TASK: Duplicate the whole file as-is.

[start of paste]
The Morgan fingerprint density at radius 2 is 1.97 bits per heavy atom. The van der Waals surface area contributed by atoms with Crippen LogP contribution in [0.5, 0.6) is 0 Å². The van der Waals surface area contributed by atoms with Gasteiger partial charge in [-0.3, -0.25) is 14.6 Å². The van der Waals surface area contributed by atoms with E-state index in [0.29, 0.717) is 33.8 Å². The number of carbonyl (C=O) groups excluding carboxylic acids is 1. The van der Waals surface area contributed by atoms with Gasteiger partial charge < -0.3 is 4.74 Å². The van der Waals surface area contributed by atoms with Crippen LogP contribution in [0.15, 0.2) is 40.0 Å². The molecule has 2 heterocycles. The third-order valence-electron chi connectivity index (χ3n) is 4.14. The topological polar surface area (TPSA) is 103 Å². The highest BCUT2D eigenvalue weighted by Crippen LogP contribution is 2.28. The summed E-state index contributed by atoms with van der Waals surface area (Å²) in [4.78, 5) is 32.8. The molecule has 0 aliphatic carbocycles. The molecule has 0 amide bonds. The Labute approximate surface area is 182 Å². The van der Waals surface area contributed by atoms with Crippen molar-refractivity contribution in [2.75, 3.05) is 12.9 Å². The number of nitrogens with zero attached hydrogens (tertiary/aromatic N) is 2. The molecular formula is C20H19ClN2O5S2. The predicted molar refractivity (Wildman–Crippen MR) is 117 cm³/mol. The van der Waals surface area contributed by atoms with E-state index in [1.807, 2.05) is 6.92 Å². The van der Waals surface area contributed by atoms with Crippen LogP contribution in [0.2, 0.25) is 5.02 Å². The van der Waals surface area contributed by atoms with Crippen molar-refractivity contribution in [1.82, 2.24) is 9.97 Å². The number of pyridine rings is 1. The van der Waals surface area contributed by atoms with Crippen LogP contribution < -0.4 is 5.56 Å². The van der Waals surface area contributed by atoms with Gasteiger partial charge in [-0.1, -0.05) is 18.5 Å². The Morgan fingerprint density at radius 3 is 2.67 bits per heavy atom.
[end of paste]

The Morgan fingerprint density at radius 2 is 1.97 bits per heavy atom. The van der Waals surface area contributed by atoms with Crippen LogP contribution in [0.5, 0.6) is 0 Å². The van der Waals surface area contributed by atoms with Gasteiger partial charge in [-0.3, -0.25) is 14.6 Å². The van der Waals surface area contributed by atoms with E-state index in [0.29, 0.717) is 33.8 Å². The number of carbonyl (C=O) groups excluding carboxylic acids is 1. The van der Waals surface area contributed by atoms with Gasteiger partial charge < -0.3 is 4.74 Å². The van der Waals surface area contributed by atoms with Crippen LogP contribution in [0.15, 0.2) is 40.0 Å². The molecule has 2 heterocycles. The third-order valence-electron chi connectivity index (χ3n) is 4.14. The topological polar surface area (TPSA) is 103 Å². The highest BCUT2D eigenvalue weighted by Crippen LogP contribution is 2.28. The summed E-state index contributed by atoms with van der Waals surface area (Å²) in [4.78, 5) is 32.8. The molecule has 0 aliphatic carbocycles. The molecule has 0 amide bonds. The Labute approximate surface area is 182 Å². The van der Waals surface area contributed by atoms with Crippen molar-refractivity contribution in [2.75, 3.05) is 12.9 Å². The number of nitrogens with zero attached hydrogens (tertiary/aromatic N) is 2. The molecular formula is C20H19ClN2O5S2. The predicted molar refractivity (Wildman–Crippen MR) is 117 cm³/mol. The van der Waals surface area contributed by atoms with E-state index in [1.807, 2.05) is 6.92 Å². The van der Waals surface area contributed by atoms with Crippen LogP contribution in [0.2, 0.25) is 5.02 Å². The van der Waals surface area contributed by atoms with Crippen molar-refractivity contribution in [1.82, 2.24) is 9.97 Å². The number of pyridine rings is 1. The van der Waals surface area contributed by atoms with Crippen LogP contribution < -0.4 is 5.56 Å². The van der Waals surface area contributed by atoms with Gasteiger partial charge in [-0.1, -0.05) is 18.5 Å². The Morgan fingerprint density at radius 3 is 2.67 bits per heavy atom.